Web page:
Disenfranchised whites in the rust belt are afraid that the economy has left them behind.

African Americans fear the racism that never really went away in America, and has shown itself again in ugly ways these past months.

Other people of color are afraid of the violence that is verbally directed against illegal immigrants, but which finds an easy target in whomever does not look white.

People who do not conform to gender stereotypes or look straight fear the constant threat of violence, especially among the transgender community where people are less likely to call for help because the helpers may be as bad as the hurters.

Women, especially those with the terrible experience of sexual harassment or assault, are afraid because language by our leaders has real consequences among our people, and the trauma of violence is not something one forgets easily.

And middle class whites are afraid because despite trying to deny the fear, the levels of violence are rising, and they are taking the blame whether they have been actively involved in it or simply benefiting from not having to face the violence leveled at the marginalized.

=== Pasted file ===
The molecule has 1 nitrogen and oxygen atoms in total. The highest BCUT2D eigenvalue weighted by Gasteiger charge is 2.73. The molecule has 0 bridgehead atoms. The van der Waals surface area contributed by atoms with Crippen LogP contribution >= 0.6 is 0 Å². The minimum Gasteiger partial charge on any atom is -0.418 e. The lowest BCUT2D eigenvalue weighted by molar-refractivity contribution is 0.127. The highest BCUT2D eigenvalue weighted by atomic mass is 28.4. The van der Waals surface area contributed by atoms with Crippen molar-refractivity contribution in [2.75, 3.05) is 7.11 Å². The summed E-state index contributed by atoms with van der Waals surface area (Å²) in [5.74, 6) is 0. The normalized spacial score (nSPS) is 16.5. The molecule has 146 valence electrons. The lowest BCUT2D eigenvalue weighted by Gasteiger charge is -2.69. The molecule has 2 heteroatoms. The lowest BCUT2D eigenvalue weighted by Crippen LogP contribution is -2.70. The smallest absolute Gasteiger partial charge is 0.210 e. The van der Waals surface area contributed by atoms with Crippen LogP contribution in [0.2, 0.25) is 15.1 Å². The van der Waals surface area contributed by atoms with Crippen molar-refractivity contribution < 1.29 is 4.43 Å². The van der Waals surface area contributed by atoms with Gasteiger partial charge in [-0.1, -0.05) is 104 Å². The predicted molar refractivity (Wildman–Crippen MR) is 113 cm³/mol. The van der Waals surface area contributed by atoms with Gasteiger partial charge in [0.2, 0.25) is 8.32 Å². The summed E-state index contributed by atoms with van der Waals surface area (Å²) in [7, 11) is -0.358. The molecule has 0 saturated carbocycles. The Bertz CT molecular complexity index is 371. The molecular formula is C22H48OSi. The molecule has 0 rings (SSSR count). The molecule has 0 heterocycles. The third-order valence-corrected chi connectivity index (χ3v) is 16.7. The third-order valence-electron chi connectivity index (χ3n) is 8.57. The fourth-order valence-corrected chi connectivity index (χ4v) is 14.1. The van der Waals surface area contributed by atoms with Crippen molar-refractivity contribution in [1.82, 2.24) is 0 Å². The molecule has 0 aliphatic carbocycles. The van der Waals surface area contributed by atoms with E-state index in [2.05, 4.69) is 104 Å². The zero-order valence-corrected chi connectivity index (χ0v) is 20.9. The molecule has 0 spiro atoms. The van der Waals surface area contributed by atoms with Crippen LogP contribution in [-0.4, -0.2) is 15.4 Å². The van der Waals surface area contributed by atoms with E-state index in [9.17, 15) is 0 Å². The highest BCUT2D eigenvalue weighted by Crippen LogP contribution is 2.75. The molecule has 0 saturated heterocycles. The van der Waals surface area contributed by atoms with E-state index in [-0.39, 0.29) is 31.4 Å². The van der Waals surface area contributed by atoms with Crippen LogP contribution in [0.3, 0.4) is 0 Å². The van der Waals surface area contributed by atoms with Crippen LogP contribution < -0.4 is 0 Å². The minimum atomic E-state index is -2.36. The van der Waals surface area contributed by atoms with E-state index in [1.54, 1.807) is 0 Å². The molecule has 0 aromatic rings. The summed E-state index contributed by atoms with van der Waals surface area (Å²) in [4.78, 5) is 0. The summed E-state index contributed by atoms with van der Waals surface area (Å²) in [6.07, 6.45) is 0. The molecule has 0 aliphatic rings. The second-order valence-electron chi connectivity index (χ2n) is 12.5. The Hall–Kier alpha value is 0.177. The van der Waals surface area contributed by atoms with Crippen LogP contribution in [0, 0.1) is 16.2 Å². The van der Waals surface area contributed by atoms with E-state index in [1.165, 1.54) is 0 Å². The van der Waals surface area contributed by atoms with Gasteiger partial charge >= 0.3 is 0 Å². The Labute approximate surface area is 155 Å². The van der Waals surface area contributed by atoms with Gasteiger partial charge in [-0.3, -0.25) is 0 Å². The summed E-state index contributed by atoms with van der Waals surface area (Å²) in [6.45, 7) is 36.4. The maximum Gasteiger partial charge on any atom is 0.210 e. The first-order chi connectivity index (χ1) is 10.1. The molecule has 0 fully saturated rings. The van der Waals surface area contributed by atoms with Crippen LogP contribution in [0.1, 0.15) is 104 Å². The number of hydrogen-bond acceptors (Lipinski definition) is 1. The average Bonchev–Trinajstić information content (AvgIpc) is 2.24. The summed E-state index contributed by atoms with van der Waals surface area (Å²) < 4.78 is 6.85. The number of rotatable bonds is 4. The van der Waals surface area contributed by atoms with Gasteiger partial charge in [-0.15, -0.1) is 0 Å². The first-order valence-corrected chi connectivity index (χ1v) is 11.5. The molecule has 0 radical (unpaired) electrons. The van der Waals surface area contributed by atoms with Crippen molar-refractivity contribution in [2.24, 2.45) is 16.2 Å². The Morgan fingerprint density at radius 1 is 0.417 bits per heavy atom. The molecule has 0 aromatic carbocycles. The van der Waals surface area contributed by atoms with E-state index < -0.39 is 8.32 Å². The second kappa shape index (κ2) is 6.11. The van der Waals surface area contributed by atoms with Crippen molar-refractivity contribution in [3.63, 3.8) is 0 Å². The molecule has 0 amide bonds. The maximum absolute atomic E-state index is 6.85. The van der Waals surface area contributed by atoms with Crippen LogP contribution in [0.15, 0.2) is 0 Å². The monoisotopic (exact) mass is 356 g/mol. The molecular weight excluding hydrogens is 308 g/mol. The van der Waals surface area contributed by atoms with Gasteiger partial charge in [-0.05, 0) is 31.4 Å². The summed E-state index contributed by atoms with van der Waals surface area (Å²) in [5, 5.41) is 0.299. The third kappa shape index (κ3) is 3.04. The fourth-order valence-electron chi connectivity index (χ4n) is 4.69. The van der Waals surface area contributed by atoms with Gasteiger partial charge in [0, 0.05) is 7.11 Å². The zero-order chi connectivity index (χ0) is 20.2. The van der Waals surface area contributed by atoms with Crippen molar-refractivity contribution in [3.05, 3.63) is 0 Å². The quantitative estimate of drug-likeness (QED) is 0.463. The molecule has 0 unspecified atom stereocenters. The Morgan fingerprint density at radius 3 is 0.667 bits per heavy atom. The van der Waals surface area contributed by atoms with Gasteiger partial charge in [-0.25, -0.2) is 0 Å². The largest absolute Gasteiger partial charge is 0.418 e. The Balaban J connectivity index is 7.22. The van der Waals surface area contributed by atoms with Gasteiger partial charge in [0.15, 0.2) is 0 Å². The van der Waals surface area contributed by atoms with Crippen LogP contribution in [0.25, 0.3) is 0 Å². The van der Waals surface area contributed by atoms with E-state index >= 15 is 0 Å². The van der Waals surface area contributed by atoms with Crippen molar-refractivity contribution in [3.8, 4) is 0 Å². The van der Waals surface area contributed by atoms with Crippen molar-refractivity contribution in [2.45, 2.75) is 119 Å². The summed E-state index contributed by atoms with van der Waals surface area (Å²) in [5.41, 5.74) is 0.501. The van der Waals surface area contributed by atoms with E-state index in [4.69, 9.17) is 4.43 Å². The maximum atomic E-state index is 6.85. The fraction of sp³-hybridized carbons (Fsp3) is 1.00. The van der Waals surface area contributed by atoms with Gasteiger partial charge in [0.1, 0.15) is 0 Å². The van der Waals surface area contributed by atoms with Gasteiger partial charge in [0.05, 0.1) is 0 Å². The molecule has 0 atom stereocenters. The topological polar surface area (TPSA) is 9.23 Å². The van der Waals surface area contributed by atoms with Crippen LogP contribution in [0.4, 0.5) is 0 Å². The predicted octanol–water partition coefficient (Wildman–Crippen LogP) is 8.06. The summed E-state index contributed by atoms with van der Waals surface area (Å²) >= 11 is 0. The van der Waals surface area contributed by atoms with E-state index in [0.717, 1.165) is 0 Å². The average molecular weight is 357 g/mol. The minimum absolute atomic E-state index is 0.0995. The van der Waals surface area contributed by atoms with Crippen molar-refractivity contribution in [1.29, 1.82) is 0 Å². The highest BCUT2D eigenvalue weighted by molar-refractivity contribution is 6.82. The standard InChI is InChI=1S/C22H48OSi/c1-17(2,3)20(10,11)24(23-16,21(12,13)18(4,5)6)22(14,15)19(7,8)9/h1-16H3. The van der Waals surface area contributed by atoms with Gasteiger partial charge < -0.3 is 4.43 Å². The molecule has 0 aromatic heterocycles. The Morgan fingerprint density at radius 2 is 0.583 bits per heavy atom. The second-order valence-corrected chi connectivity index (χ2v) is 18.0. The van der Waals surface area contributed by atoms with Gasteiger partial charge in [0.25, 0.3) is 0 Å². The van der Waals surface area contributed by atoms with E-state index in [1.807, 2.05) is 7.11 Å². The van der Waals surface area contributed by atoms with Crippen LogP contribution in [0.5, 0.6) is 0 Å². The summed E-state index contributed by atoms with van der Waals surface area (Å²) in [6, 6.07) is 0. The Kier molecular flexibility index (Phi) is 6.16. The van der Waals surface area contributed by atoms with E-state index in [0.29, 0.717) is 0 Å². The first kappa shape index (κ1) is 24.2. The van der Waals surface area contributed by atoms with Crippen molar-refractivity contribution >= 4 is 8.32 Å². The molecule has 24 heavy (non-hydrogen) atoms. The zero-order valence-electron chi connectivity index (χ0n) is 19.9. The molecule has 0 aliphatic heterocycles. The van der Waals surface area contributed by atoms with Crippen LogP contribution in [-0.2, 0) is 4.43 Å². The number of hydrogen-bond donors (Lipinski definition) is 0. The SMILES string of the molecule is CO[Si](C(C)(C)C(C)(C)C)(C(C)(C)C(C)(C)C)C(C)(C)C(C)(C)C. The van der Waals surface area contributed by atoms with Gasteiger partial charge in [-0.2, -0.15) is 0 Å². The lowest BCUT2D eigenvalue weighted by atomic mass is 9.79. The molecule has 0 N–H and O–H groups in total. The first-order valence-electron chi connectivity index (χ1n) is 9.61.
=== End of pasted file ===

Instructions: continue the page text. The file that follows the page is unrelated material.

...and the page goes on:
We are all afraid. And we all find someone else, some other people, onto whom we place the blame. So how in God’s name can we be the church in a time such as this. Let’s look at the early church.

Simon and his brother Andrew are fishermen, as are James and John. By fishermen, I do not mean the men on the outdoors network with the shiny bass boats and the two hundred dollar sunglasses. These people were out before dawn, back after dark. When they weren’t on their boats, they were mending their nets and their sails, fixing their oars and their boats. Sounds like farmers during harvest season to me. Out early, back late, and if the field is too wet, work on the tractor and the rest of the equipment. Hard work.

Matthew was a tax collector. He worked at tablets with money. Basically a middle management, regional manager kind of job. A far cry from the fishermen.

We discussed the outcast status of tax collectors a few weeks ago, but to recap, they were Jews, Israelites, who collected money from fellow Israelites on behalf of the Roman Empire. A traitor, many would call him. A collaborator with pagans and the occupying army.

Then we have Simon the Cananean, or Simon the Zealot, and Judas Iscariot. We know Judas’s role in the betrayal of Jesus. But I want us to look at the names given to these two. A Zealot was a member of a faction that wanted to incite Israel to rise up in rebellion against Rome. They wanted Israel for Israelites.

This is not a new phenomenon. It is a sort of ultra-nationalism that was practiced by some in Rome itself. Rome for Romans, was their motto. Get rid of all the foreigners. Israel’s first century version of this was the Zealots.